From ETH Zürich: “Artificial intelligence probes dark matter in the universe”

ETH Zurich bloc

From ETH Zürich

18.09.2019
Oliver Morsch

A team of physicists and computer scientists at ETH Zürich has developed a new approach to the problem of dark matter and dark energy in the universe. Using machine learning tools, they programmed computers to teach themselves how to extract the relevant information from maps of the universe.

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Excerpt from a typical computer-generated dark matter map used by the researchers to train the neural network. (Source: ETH Zürich)

Understanding the how our universe came to be what it is today and what will be its final destiny is one of the biggest challenges in science. The awe-inspiring display of countless stars on a clear night gives us some idea of the magnitude of the problem, and yet that is only part of the story. The deeper riddle lies in what we cannot see, at least not directly: dark matter and dark energy. With dark matter pulling the universe together and dark energy causing it to expand faster, cosmologists need to know exactly how much of those two is out there in order to refine their models.

At ETH Zürich, scientists from the Department of Physics and the Department of Computer Science have now joined forces to improve on standard methods for estimating the dark matter content of the universe through artificial intelligence. They used cutting-edge machine learning algorithms for cosmological data analysis that have a lot in common with those used for facial recognition by Facebook and other social media. Their results have recently been published in the scientific journal Physical Review D.

Facial recognition for cosmology

While there are no faces to be recognized in pictures taken of the night sky, cosmologists still look for something rather similar, as Tomasz Kacprzak, a researcher in the group of Alexandre Refregier at the Institute of Particle Physics and Astrophysics, explains: “Facebook uses its algorithms to find eyes, mouths or ears in images; we use ours to look for the tell-tale signs of dark matter and dark energy.” As dark matter cannot be seen directly in telescope images, physicists rely on the fact that all matter – including the dark variety – slightly bends the path of light rays arriving at the Earth from distant galaxies. This effect, known as “weak gravitational lensing”, distorts the images of those galaxies very subtly, much like far-away objects appear blurred on a hot day as light passes through layers of air at different temperatures.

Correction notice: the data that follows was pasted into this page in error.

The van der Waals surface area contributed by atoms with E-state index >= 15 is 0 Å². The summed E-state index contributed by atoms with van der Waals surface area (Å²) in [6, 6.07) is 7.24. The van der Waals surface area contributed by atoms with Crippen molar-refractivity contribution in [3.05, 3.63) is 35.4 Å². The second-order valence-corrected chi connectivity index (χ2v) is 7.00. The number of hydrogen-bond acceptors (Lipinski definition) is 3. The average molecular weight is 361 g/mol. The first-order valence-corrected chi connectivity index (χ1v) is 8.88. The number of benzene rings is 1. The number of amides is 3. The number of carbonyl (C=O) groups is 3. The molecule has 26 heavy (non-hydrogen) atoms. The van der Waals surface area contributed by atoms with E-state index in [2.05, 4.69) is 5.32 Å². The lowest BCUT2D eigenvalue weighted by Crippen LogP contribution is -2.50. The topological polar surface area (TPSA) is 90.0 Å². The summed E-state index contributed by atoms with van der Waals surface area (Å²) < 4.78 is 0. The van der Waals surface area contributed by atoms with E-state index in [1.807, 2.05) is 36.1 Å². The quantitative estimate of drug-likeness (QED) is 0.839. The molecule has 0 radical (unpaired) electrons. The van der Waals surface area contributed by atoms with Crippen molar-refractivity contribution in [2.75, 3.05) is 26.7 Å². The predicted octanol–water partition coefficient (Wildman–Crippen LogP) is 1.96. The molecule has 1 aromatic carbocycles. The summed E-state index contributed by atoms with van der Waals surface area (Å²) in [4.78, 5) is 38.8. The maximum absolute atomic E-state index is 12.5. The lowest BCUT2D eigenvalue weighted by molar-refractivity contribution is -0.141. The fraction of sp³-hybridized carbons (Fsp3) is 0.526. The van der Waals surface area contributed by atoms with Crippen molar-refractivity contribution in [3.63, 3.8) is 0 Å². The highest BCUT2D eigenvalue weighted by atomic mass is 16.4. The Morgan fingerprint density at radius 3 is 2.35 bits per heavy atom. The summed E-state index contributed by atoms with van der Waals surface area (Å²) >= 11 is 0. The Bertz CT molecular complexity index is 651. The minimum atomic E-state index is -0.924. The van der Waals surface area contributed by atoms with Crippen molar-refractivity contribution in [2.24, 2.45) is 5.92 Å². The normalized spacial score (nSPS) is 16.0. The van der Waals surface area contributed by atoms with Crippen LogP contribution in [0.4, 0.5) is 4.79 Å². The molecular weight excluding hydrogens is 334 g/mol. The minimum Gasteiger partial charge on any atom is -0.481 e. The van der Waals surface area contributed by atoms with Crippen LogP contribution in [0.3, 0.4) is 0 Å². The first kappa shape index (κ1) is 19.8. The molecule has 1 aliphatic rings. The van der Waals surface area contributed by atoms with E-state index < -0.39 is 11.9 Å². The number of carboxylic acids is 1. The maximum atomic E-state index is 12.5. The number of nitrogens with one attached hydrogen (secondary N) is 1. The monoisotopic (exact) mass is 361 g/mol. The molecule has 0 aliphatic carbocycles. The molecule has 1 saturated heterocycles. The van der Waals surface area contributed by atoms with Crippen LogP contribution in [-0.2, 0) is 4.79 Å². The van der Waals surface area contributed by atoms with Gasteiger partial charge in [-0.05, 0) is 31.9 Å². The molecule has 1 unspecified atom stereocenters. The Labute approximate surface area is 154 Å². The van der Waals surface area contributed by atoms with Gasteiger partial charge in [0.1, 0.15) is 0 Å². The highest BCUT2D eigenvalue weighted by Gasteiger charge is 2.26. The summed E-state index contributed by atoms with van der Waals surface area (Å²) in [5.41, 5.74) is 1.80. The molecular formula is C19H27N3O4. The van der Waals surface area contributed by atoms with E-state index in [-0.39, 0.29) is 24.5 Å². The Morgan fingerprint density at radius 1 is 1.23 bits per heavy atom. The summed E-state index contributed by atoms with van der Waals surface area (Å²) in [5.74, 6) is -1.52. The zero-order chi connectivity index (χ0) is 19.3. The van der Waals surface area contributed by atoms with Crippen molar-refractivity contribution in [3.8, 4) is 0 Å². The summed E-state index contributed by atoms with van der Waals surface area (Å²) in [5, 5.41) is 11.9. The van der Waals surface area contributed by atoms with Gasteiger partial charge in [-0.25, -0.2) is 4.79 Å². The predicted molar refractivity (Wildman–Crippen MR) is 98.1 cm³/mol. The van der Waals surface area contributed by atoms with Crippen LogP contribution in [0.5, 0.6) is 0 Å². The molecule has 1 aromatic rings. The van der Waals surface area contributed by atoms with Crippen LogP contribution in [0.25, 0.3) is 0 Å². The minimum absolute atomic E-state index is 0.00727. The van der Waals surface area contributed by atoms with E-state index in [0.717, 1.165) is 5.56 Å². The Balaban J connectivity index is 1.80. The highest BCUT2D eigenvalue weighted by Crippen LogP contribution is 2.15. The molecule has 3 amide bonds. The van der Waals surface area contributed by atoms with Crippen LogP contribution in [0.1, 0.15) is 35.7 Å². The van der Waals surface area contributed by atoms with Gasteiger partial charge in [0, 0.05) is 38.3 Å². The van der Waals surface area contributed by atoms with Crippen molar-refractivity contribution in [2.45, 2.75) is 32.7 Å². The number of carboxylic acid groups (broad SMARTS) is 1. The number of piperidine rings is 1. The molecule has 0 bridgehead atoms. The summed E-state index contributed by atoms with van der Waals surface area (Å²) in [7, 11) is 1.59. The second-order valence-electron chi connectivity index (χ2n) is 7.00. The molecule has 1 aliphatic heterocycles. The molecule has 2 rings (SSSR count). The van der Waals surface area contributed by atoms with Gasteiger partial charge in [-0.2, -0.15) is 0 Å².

Weak gravitational lensing NASA/ESA Hubble

Cosmologists can use that distortion to work backwards and create mass maps of the sky showing where dark matter is located. Next, they compare those dark matter maps to theoretical predictions in order to find which cosmological model most closely matches the data. Traditionally, this is done using human-designed statistics such as so-called correlation functions that describe how different parts of the maps are related to each other. Such statistics, however, are limited as to how well they can find complex patterns in the matter maps.

Neural networks teach themselves

“In our recent work, we have used a completely new methodology”, says Alexandre Refregier. “Instead of inventing the appropriate statistical analysis ourselves, we let computers do the job.” This is where Aurelien Lucchi and his colleagues from the Data Analytics Lab at the Department of Computer Science come in. Together with Janis Fluri, a PhD student in Refregier’s group and lead author of the study, they used machine learning algorithms called deep artificial neural networks and taught them to extract the largest possible amount of information from the dark matter maps.

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Once the neural network has been trained, it can be used to extract cosmological parameters from actual images of the night sky. (Visualisations: ETH Zürich)